While stigma still surrounds mental health issues, expatriate insurance customers might be surprised to hear that young people tend to take them seriously, according to The Scottish Association for Mental Health.
Carolyn Roberts, head of policy and campaigns at the mental health charity, explained: "The more that parents and schools can do to help children and young people learn about mental health, the better.
"However, I think most young people do realise that mental health problems can be serious and shouldn't be viewed lightly," she added.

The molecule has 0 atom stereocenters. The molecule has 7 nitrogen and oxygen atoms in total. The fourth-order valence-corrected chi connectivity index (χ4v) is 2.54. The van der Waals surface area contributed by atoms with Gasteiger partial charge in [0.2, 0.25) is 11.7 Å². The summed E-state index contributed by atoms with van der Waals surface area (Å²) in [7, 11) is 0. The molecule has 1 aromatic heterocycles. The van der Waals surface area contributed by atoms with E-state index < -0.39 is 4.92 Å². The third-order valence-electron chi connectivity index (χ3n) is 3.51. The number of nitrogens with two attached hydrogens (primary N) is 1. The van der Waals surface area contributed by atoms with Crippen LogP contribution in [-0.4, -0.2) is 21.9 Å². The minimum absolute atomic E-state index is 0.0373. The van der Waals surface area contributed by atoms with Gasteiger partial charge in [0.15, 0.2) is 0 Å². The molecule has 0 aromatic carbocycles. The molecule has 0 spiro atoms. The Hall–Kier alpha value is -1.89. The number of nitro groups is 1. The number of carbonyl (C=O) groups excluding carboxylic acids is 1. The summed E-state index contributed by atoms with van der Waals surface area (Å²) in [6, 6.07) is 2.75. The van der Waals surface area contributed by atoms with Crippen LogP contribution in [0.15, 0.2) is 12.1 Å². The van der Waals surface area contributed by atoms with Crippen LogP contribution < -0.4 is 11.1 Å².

Ms Roberts' comments follow on from research from Mentaline.com, which suggested that one in ten youngsters perceive certain mental health illnesses as "fashionable", particularly bipolar disorder and self-harm.
The survey also revealed that a third (34 per cent) of young teens had lied in the past about having a mental health issue, while one in three (32 per cent) said they knew someone with such a medical background.